Throughout the course of the novel, Joyce illustrates Stephen in several different positions of thought, from innocence to rebellion to strict piousness to liberation. It is this final stage of development through which Joyce utilizes an extended metaphor, as well as an allusion and emotional diction to portray Stephen’s growth into a free, independent, and matured persona. The extended metaphor of flight is used to show the liberation Stephen feels from his former ways of thinking and living.
He declares that “An instant of wild flight had delivered him…”, and describes the experience as if “His soul was soaring in an air beyond the world and the body he knew was purified…” By referring to himself as “delivered”, “purified” and “beyond the world”, Stephen casts away his old methods of thinking and in comparison sees his new disposition as being enlightened. This flight is then extended to that of a hawk or an eagle, in that “His throat ached…. to cry piercingly of his deliverance. He puts this into sharp contrast with the “dull gross voice…the inhuman voice that had called him to the altar. ” By using words with a usually religious connotation, such as “deliverance”, Stephen compares his experience to one of a religious epiphany. However, it is rather contradictory that Stephen would choose these words, as in the same sentence he bitterly reflects on his old, pious life. This hints that Stephan, although he has made large strides in development, is not done maturing.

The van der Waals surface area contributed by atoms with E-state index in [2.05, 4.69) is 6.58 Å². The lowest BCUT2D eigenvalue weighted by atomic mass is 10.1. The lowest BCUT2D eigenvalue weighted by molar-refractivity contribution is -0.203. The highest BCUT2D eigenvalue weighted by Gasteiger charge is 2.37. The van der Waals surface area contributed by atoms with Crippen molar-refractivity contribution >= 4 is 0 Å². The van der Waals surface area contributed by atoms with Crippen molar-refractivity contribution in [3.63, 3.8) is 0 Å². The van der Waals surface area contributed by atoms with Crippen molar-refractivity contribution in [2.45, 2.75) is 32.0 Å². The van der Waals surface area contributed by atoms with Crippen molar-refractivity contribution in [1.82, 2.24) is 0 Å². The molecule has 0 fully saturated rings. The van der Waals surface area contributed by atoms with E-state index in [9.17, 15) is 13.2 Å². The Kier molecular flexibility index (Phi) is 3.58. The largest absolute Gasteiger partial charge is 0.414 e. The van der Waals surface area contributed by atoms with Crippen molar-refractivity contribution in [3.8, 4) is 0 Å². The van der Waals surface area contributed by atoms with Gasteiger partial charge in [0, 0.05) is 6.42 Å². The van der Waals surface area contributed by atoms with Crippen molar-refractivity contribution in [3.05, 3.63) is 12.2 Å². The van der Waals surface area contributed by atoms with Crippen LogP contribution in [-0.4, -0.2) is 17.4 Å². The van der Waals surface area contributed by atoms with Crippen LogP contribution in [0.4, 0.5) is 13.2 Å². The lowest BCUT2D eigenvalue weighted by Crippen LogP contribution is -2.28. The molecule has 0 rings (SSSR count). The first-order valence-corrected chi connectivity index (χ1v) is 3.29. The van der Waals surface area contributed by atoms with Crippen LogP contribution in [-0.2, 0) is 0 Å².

Joyce’s choice of diction also largely reflects on Stephen’s newly found freedom of thought. The experience itself is depicted heavily with repetition, such as when he describes “An ecstasy of flight made radiant his eyes and wild his breath and tremulous and wild and radiant his windswept limbs. ” This arbitrary, repetitive description contrasts deeply with Stephen’s former pious persona, in that his thoughts and actions were strictly scheduled and directed.
Joyce’s word choice also represents the very emotions of Stephen as he describes his new disposition as “timeless”, “fluid”, and “that all ages were as one to him. ” The freedom of thought helps Stephen transition from a fragile boy constantly looking for a purpose in life, to a young man who is flexible and strong enough to handle the hard times he is faced with. The allusion to the Greek tale “Dedalus and Icarus” uses the story’s motifs and characters to help portray Stephen’s development throughout the story.
He recognizes the extremes of his earlier thoughts, referring back to the Greek story in how Icarus refused to fly a middle path. He compares himself to Icarus, seeing the story’s motifs as “a prophecy of the end he had been born to serve and had been following through the mists of childhood and boyhood…” In jumping from one extreme lifestyle to another, Stephen’s actions mirrored Icarus’ flight pattern. Stephen further emulates Icarus in that he denies his father, and takes little respect in him.
However, Stephen also realizes that his namesake Dedalus plays significance in his matured life, to the extent that “his strange name seemed to him a prophecy. ” Dedalus, who in the story followed the middle path, reflects his older qualities at the end of the novel. In addition, Dedalus loses his son to extreme paths much in the same way that Stephen loses his innocence and childhood. Joyce is able to show Stephen’s transition into liberated thought through the use of the extended metaphor of flight, the allusion of the story “Dedalus and Icarus”, and though specific word choice and repetition.